Theology is the “study of God.” We get this term from the Greek word θεός (theós) and λόγια (logia). Theology, in general, is indeed a broad discipline. Subsets of theology proper include systematic theology, which explores what the Bible has to say about any given topic (like marriage), and biblical theology, which examines the entire storyline of the Bible in interpreting any given passage (just like how Jesus does in Luke 24:13-35).
Most people, even most Christians, might think that theology is just something that pastors and seminary students do. But the truth is that everyone is a theologian. Every person alive comes up with a conception of God. Everyone worships something. It’s not a question of whether or not you will be a theologian, but rather what kind of theologian you will be — or how good of a theologian you will be.
Once we establish that everyone, and especially every Christian, is a theologian, it’s important to point out that theology is not just what happens in church on Sunday. In fact, the vast majority of the theology that you will do in your life will happen outside of the four walls of the sanctuary of your local church.
Every day, in countless ways, you are confronted with deep and challenging questions regarding your Christian faith and life in this world. And the practice of this theology has a name — it’s called public theology. So, just like everyone is a theologian, so too is everyone a public theologian, whether they realize it or not.
Then what is public theology? And why is it important?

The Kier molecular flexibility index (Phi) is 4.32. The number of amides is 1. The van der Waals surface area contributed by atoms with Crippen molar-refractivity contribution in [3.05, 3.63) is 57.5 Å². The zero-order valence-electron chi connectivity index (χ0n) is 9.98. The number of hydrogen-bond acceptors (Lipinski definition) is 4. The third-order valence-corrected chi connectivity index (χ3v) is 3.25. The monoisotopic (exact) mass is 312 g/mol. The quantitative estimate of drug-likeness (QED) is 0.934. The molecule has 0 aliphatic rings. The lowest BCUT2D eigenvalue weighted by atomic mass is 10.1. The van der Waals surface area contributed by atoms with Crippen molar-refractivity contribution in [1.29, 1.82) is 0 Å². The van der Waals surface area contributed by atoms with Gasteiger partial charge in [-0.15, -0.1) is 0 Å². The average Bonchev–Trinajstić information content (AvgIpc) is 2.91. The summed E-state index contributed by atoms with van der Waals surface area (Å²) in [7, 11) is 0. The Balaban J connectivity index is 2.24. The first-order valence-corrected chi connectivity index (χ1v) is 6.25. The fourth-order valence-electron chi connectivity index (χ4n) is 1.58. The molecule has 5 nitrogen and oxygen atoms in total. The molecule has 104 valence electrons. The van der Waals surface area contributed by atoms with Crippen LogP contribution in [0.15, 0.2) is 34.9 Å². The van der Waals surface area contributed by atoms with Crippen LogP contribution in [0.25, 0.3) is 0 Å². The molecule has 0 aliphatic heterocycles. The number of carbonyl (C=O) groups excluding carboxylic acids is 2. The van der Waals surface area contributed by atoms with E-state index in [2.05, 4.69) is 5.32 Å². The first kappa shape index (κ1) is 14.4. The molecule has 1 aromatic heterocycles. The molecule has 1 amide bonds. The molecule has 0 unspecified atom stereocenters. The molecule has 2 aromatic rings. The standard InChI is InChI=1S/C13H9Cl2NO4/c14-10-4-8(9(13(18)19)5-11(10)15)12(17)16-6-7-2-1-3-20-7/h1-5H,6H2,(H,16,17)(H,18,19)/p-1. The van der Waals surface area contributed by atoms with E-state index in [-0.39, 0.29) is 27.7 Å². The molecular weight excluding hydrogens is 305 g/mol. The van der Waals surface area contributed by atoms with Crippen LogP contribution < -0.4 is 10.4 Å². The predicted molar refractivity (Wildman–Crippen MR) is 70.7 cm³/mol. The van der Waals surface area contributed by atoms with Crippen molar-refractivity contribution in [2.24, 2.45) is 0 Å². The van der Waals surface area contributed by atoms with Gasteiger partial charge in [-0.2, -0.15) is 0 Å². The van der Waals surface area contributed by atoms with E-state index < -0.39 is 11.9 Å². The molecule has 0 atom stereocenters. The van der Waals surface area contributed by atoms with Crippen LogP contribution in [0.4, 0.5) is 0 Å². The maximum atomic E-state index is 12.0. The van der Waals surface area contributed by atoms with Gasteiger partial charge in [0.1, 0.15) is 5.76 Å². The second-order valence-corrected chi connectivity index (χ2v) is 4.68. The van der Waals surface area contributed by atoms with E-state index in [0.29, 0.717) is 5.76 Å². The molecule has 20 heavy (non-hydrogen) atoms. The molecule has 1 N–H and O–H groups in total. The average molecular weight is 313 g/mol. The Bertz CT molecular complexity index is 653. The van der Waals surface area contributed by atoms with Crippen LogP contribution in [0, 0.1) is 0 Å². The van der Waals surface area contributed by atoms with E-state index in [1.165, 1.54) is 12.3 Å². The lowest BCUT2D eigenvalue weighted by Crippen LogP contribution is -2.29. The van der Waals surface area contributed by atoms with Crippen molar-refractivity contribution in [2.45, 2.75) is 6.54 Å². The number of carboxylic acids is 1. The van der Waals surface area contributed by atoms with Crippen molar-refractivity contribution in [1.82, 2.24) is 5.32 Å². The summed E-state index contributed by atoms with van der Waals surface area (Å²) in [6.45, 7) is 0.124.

According to Kevin Vanhoozer and Owen Strachan in The Pastor as Public Theologian: Reclaiming a Lost Vision,
“The standard meaning of public theology is ‘theology in and for the public square.’ The particular public in view is society: the broader polis. Public theology is therefore theology that addresses common concerns in an open forum, where no particular creed or confession holds pride of place. Specifically, public theology concerns the forms and means by which individual Christians (and churches) should bear witness to their faith in the public square (i.e., society at large).”
That’s a good definition. Another way to put it is that public theology is a practice undertaken in recognition of the fact that Christ is the Lord of all of life. Let me repeat that, because I am concerned that what you heard me say was that “Christ is Lord of some of life.” No, what I am said is that “Christ is Lord of all.” I say that because that is what the Bible teaches: Christ is Lord of all — of everyone, everywhere.
Jesus isn’t just Lord of your heart. Or Lord over the Church. He is the Lord of the universe. He’s not just your personal Lord and Savior — He is the public Lord and Savior, too. Philippians 2:9-11 says:
“Therefore God exalted him to the highest place and gave him the name that is above every name, that at the name of Jesus, every knee should bow, in heaven and on earth and under the earth, and every tongue acknowledge that Jesus Christ is Lord, to the glory of God the Father.”
Vanhoozer and Strachan also address this mistaken conception of duality that often presents itself in modern Christian discipleship. They write,
“Christ is Lord over all areas of life, and it is important that Christians avoid dualistic ways of thinking so as not to compartmentalize discipleship (for Sundays and the privacy of one’s home only) from citizenship (for the rest of the week, schools, and the workplace).”